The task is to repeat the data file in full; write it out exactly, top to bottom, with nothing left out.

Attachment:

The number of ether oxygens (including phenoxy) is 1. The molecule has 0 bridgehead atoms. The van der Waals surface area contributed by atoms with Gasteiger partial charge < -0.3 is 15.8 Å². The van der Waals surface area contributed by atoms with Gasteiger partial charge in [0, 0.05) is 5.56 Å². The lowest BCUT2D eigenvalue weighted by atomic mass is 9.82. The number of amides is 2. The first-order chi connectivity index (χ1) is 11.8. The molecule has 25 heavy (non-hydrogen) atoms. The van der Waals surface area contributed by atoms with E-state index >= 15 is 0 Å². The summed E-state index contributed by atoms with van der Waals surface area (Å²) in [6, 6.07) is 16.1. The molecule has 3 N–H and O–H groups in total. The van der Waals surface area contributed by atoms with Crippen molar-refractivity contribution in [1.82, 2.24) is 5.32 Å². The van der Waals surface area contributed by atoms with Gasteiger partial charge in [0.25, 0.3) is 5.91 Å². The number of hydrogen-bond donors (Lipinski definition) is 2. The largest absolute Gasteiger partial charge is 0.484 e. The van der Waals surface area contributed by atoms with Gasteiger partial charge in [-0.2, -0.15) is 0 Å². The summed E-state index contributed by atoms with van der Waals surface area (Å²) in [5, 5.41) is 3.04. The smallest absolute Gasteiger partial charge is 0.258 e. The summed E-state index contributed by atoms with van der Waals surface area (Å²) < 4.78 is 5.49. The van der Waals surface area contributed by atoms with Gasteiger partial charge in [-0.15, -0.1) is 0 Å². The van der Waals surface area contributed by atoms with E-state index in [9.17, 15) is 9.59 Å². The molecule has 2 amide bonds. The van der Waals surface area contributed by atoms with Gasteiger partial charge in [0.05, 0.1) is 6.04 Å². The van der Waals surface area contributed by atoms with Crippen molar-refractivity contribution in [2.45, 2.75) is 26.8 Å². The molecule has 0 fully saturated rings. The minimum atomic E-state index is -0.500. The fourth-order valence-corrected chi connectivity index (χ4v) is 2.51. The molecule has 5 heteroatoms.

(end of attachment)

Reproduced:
The number of ether oxygens (including phenoxy) is 1. The molecule has 0 bridgehead atoms. The van der Waals surface area contributed by atoms with Gasteiger partial charge < -0.3 is 15.8 Å². The van der Waals surface area contributed by atoms with Gasteiger partial charge in [0, 0.05) is 5.56 Å². The lowest BCUT2D eigenvalue weighted by atomic mass is 9.82. The number of amides is 2. The first-order chi connectivity index (χ1) is 11.8. The molecule has 25 heavy (non-hydrogen) atoms. The van der Waals surface area contributed by atoms with E-state index >= 15 is 0 Å². The summed E-state index contributed by atoms with van der Waals surface area (Å²) in [6, 6.07) is 16.1. The molecule has 3 N–H and O–H groups in total. The van der Waals surface area contributed by atoms with Crippen molar-refractivity contribution in [1.82, 2.24) is 5.32 Å². The van der Waals surface area contributed by atoms with Gasteiger partial charge in [0.25, 0.3) is 5.91 Å². The number of hydrogen-bond donors (Lipinski definition) is 2. The largest absolute Gasteiger partial charge is 0.484 e. The van der Waals surface area contributed by atoms with Gasteiger partial charge in [-0.2, -0.15) is 0 Å². The summed E-state index contributed by atoms with van der Waals surface area (Å²) in [5, 5.41) is 3.04. The smallest absolute Gasteiger partial charge is 0.258 e. The summed E-state index contributed by atoms with van der Waals surface area (Å²) < 4.78 is 5.49. The van der Waals surface area contributed by atoms with Gasteiger partial charge in [-0.15, -0.1) is 0 Å². The van der Waals surface area contributed by atoms with E-state index in [9.17, 15) is 9.59 Å². The molecule has 2 amide bonds. The van der Waals surface area contributed by atoms with Gasteiger partial charge in [0.05, 0.1) is 6.04 Å². The van der Waals surface area contributed by atoms with Crippen molar-refractivity contribution in [2.45, 2.75) is 26.8 Å². The molecule has 0 fully saturated rings. The minimum atomic E-state index is -0.500. The fourth-order valence-corrected chi connectivity index (χ4v) is 2.51. The molecule has 5 heteroatoms.